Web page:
The notion of experience is deeply engrained in Canadians right from the start of childhood. I remember setting up my first lemonade stand with a neighbourhood friend at the age of ten. At the age of fourteen, I completed close to 100 hours of community involvement activities. By fifteen, I had landed my first part-time job as at the Ontario Science Centre. By the time I was entering university, I was juggling two sales jobs. It is no secret that in the eyes of Canadians, experience is viewed as an essential building block to their careers.
While most people can appreciate the importance of acquiring practical experience and skill sets in preparation for a job, the question that boggles the minds of newcomers to Canada (particularly newcomers to Ontario), is whether “Canadian experience” is at all necessary for employment. According to Barbara Hall, the Chief Commissioner of the Ontario Human Rights Commission (“OHRC”), the requirement for Canadian experience poses, to newcomers, a “big barrier to their entry into the workforce”.
According to a recent final report by Ontario’s Expert Roundtable on Immigration, due to the economic shift in the recent years,
“Post-secondary education and core skills for the knowledge economy (including advanced analytical, literacy, numeracy, interpersonal communication, and digital competency skills) are becoming more important for labour market success and for economic growth in Ontario. Regrettably, internationally-acquired education, skills, work experience, and networks are often undervalued.”
The report further startles us with the fact that,
“While working age immigrants are, on average, better educated than the Canadian-born, they experience higher rates of unemployment and are significantly less likely to work in the fields for which they were trained. For many immigrants arriving in Canada, the greatest barriers to employment in their fields are lack of Canadian experience…” [emphasis added].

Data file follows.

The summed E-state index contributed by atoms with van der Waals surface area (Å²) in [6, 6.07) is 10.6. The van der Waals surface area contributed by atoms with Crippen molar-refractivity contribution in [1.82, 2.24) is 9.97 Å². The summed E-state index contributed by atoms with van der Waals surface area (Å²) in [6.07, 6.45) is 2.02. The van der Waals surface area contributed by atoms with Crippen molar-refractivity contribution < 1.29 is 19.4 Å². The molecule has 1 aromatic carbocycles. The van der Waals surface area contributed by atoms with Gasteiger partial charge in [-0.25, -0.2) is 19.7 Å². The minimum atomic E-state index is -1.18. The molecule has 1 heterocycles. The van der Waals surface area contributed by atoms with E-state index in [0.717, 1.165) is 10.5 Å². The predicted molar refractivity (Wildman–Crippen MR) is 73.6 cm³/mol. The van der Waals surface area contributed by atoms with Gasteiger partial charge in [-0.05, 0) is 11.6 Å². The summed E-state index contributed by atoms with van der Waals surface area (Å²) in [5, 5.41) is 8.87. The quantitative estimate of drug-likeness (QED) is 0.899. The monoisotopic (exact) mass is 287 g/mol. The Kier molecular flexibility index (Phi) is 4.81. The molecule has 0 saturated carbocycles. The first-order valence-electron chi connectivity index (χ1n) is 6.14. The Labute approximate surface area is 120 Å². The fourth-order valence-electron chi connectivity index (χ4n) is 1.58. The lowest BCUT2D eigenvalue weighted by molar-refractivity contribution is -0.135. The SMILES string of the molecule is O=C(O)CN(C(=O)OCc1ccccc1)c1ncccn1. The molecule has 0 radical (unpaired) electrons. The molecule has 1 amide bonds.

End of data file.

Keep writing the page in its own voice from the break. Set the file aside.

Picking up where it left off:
In response to this actuality, the OHRC launched on October 5, 2012, a new survey that will help them to better examine the economic and social implications of Canadian experience requirements on newcomers to Ontario.
Newcomers who have been in Canada for less than 10 years and looking for jobs in Ontario, as well as employers or human resources professionals who looks for “Canadian experience” when hiring potential employees, are encouraged to complete the OHRC’s five-minute survey (available in English and French). The survey will be conducted over the next three weeks after which the results will be used in further consultation on the subject.
The Ontario Minister of Immigration, the Honourable Charles Sousa, recognizes the shortfalls of the province and is currently engaged in strengthening its qualities. And although the country’s pitfalls make it appear less welcoming, maybe we should just all take in a deep breath… and enjoy the country’s fall foliage while we still can.
Click here to learn about the employment support services for newcomers provided by the Ontario Ministry of Citizenship and Immigration. These services include:
- Newcomer settlement agencies;
- Ontario bridge training program; and
- Global Experience Ontario (GEO).
The website also provides links to the following government websites:
- Information on Ontario government jobs;
- Information for youth and new professionals;
- Employment Ontario;
- Ontario’s Job Bank; and
- Information on federal government jobs.